Here’s what the Las Vegas massacre has in common with Port Arthur – Las Vegas is the worst mass shooting in modern US history; Port Arthur set the same record for Australia, and in fact for the world at that time. Both massacres occurred at iconic holiday locations, popular with tourists and honeymooners. The victims, survivors and witnesses came from across the country and even overseas. This means the events have personal significance for enormous numbers of people.
Remember how, after Port Arthur, everyone in Australia had some connection, just a few degrees of separation, from the tragedy? I personally knew three people whose friends were directly affected at Port Arthur. I even know-someone-who-knows-someone related to one of the Las Vegas victims – a country-music-loving uni student from Maryland, now in a coma, having lost an eye and part of her skull. When a large proportion of the population feels personally connected to a disaster, this can magnify the public ire and thus the impact on politicians.
A mass shooting in a tourist location also highlights a fundamental problem with the patchwork approach to firearm regulation that prevails in countries like Australia and the USA. The patchwork effect is usually mentioned in relation to cross-border trafficking: strict gun laws in one state are undermined by criminals obtaining weapons in adjoining states where the gun laws are weak. However, the patchwork has another lethal dimension, even in the absence of trafficking. About half the Port Arthur victims came from Victoria or other Australian jurisdictions where the guns that killed them could not have been purchased legally. Their home legislators had passed laws to protect them from military assault rifles in their daily lives. But they interrupted their daily routines to go on holiday in Tasmania, where guns designed to kill large numbers of people on the battlefield were freely available. Similarly, many of the Las Vegas victims are visitors from other jurisdictions like California and Canada (and Maryland), where gun laws are much stronger than in Nevada. People cross borders too, and we do not forfeit our right to safety by going on holiday in our own country. That’s why the first element of the reforms after Port Arthur was that gun laws should become uniform across Australia.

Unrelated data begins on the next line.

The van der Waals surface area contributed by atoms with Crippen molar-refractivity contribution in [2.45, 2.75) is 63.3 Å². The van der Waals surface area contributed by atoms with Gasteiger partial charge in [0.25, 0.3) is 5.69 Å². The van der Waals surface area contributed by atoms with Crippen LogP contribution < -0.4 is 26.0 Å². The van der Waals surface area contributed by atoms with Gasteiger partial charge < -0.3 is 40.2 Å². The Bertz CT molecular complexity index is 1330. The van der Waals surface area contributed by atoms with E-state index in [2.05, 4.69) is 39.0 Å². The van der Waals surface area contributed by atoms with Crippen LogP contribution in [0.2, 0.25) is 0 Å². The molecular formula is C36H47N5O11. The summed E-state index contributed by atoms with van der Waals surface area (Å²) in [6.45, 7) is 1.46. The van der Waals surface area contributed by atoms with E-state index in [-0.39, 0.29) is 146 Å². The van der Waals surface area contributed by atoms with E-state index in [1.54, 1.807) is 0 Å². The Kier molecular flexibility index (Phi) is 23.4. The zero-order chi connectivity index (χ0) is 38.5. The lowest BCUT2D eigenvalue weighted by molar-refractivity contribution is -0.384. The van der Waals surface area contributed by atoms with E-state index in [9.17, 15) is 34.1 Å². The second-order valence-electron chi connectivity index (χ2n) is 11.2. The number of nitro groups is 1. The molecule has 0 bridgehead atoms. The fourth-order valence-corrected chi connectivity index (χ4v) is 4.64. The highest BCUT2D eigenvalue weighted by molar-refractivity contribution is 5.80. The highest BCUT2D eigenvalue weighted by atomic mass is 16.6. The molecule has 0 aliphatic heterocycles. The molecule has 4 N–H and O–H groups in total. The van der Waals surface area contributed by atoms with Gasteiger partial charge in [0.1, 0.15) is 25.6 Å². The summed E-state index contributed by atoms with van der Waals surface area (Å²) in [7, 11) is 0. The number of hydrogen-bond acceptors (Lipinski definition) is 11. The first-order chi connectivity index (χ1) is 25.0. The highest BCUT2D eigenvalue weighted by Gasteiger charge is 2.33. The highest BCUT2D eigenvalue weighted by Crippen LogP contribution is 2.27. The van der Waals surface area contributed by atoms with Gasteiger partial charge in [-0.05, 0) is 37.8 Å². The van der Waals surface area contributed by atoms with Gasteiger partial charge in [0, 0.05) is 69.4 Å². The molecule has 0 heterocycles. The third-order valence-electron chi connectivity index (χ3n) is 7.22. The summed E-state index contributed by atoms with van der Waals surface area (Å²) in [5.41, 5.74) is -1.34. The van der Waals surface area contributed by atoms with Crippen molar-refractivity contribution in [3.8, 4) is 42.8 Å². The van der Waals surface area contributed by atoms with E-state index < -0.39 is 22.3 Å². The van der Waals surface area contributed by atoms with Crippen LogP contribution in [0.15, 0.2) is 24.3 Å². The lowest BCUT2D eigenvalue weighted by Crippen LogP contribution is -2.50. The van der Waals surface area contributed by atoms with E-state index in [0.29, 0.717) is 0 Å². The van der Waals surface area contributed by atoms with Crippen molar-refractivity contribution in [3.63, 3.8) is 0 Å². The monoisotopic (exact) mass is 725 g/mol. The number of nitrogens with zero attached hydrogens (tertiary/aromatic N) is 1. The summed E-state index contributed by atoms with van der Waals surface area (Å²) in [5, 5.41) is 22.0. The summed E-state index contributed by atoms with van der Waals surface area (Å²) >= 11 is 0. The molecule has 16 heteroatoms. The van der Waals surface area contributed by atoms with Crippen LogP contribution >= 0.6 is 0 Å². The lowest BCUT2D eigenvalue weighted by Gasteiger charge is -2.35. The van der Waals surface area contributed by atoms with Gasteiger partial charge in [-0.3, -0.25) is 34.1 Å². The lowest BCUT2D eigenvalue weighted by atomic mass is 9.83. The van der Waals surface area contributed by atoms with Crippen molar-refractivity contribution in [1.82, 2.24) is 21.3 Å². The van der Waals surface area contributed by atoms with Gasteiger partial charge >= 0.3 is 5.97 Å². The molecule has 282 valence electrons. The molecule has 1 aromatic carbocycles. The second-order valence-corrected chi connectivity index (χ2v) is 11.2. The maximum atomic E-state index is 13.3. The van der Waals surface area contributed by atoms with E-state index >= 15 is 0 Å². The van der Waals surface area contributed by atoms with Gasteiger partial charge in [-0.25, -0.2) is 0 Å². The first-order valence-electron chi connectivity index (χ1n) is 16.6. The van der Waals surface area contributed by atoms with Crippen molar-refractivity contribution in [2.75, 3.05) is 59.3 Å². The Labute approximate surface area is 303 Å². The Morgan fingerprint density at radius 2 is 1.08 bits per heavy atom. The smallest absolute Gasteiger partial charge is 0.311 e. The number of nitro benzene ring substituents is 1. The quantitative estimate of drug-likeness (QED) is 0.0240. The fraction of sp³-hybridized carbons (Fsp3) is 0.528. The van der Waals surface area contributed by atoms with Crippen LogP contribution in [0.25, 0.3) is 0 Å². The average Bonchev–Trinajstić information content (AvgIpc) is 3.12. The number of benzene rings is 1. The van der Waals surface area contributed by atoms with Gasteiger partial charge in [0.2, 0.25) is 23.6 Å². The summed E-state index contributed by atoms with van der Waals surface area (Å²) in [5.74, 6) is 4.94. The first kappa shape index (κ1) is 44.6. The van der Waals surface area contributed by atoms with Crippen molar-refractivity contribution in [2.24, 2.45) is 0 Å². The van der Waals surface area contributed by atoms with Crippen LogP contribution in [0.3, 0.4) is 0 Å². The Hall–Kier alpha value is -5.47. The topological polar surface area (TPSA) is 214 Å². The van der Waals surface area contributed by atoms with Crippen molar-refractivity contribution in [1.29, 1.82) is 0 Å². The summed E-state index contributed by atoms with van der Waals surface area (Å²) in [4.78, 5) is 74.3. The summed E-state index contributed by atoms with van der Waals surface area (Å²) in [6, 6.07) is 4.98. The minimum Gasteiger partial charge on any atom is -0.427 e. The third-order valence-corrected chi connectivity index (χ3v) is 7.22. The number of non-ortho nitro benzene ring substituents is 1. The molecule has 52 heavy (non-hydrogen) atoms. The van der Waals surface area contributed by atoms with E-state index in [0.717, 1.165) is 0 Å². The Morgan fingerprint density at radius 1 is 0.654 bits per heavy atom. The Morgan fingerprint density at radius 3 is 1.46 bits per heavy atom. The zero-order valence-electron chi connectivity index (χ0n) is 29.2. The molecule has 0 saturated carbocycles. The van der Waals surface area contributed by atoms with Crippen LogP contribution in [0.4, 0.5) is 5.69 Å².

Las Vegas is the latest in a string of mass shootings over the years, as Port Arthur was. Americans endured the horror of Orlando, Sandy Hook, Virginia Tech, Aurora Colorado; Australians had Strathfield, Terrigal, Hoddle Street, Queen Street. All these events, in both countries, gave rise to anger, disgust, soul-searching and prayers. In some cases they led to improvements in state gun laws, but not to comprehensive national reform. Firearms possession was considered culturally complex and politically untouchable. After the initial explosion of grief and concern, the topic would fade from the headlines until the next tragedy.
Here’s how Port Arthur and Las Vegas are different. Prime Minister John Howard showed not only concern and compassion but also courage. He put aside party politics, ideology and cartoon notions of good guys and bad guys; he used not only his heart but also his head. He recognised that this was not a simple policy area; he acted on expert advice (and common sense). His leadership was so respected that he was able bring all of Australia’s parliaments – state, territory and federal – on board. The result was the national firearms agreement, the ban and buyback of semi-automatics, significant improvements in screening and accountability for gun possession, and ultimately a dramatic reduction in gun violence.
For his part, President Donald Trump has also recognised the complexity of the subject, noting after Las Vegas that “The answers do not come easy”. However, his policy proposal is simplistic in the extreme: “We pray for the day when evil is banished”. Advice, apparently, from experts in evil-banishing.
Trump used to support a ban on assault weapons, but became firmly pro-gun when he decided to run for President. The National Rifle Association spent over USD$ 30 million on his campaign, thus not surprisingly, upon election, he promised the NRA “you have a true friend and champion in the White House”. He has shown an ability to change his mind (and to walk away from his debts), so perhaps public pressure will persuade him to support gun control again. But could he bring along the Congress, populated by other recipients of the NRA’s largesse? That would be a true test of leadership for the maverick Mr Trump.
Rebecca Peters led the campaign for gun law reform in the 1990s and later was the first director of International Action Network on Small Arms(IANSA), the global movement against gun violence. Since 2010 she has been working not only to prevent gun violence, but also to secure assistance for people who have already been shot. At present she is based in Guatemala, where gunshot is the No 1 cause of spinal cord injury. She is still very active in IANSA as well as the Surviving Gun Violence Project. Her work for public safety has been recognised with the Australian Human Rights Medal and an Officer,AO ,in the Order of Australia.